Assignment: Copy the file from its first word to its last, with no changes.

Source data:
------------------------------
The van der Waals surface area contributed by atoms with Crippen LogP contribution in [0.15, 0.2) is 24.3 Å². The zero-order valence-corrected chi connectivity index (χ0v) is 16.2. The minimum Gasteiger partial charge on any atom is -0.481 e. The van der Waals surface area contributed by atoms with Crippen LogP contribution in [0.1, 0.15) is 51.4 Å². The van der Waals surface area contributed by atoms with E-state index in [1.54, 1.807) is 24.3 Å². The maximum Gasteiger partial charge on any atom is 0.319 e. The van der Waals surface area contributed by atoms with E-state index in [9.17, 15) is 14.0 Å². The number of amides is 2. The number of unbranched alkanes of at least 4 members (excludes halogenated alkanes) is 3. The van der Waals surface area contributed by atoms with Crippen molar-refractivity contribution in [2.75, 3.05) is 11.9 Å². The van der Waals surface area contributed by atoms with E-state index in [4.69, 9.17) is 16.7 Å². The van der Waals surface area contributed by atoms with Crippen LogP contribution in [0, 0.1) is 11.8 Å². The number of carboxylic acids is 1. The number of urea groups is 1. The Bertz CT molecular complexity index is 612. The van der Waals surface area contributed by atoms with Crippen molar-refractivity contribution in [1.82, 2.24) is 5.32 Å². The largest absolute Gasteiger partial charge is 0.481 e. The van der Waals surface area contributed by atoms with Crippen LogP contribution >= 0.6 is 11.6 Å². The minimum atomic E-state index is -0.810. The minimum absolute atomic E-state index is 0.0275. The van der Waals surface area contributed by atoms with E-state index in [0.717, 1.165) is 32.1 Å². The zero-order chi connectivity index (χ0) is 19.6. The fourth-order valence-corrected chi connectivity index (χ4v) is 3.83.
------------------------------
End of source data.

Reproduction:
The van der Waals surface area contributed by atoms with Crippen LogP contribution in [0.15, 0.2) is 24.3 Å². The zero-order valence-corrected chi connectivity index (χ0v) is 16.2. The minimum Gasteiger partial charge on any atom is -0.481 e. The van der Waals surface area contributed by atoms with Crippen LogP contribution in [0.1, 0.15) is 51.4 Å². The van der Waals surface area contributed by atoms with E-state index in [1.54, 1.807) is 24.3 Å². The maximum Gasteiger partial charge on any atom is 0.319 e. The van der Waals surface area contributed by atoms with E-state index in [9.17, 15) is 14.0 Å². The number of amides is 2. The number of unbranched alkanes of at least 4 members (excludes halogenated alkanes) is 3. The van der Waals surface area contributed by atoms with Crippen molar-refractivity contribution in [2.75, 3.05) is 11.9 Å². The van der Waals surface area contributed by atoms with E-state index in [4.69, 9.17) is 16.7 Å². The van der Waals surface area contributed by atoms with Crippen LogP contribution in [0, 0.1) is 11.8 Å². The number of carboxylic acids is 1. The number of urea groups is 1. The Bertz CT molecular complexity index is 612. The van der Waals surface area contributed by atoms with Crippen molar-refractivity contribution in [1.82, 2.24) is 5.32 Å². The largest absolute Gasteiger partial charge is 0.481 e. The van der Waals surface area contributed by atoms with Crippen LogP contribution >= 0.6 is 11.6 Å². The minimum atomic E-state index is -0.810. The minimum absolute atomic E-state index is 0.0275. The van der Waals surface area contributed by atoms with E-state index in [0.717, 1.165) is 32.1 Å². The zero-order chi connectivity index (χ0) is 19.6. The fourth-order valence-corrected chi connectivity index (χ4v) is 3.83.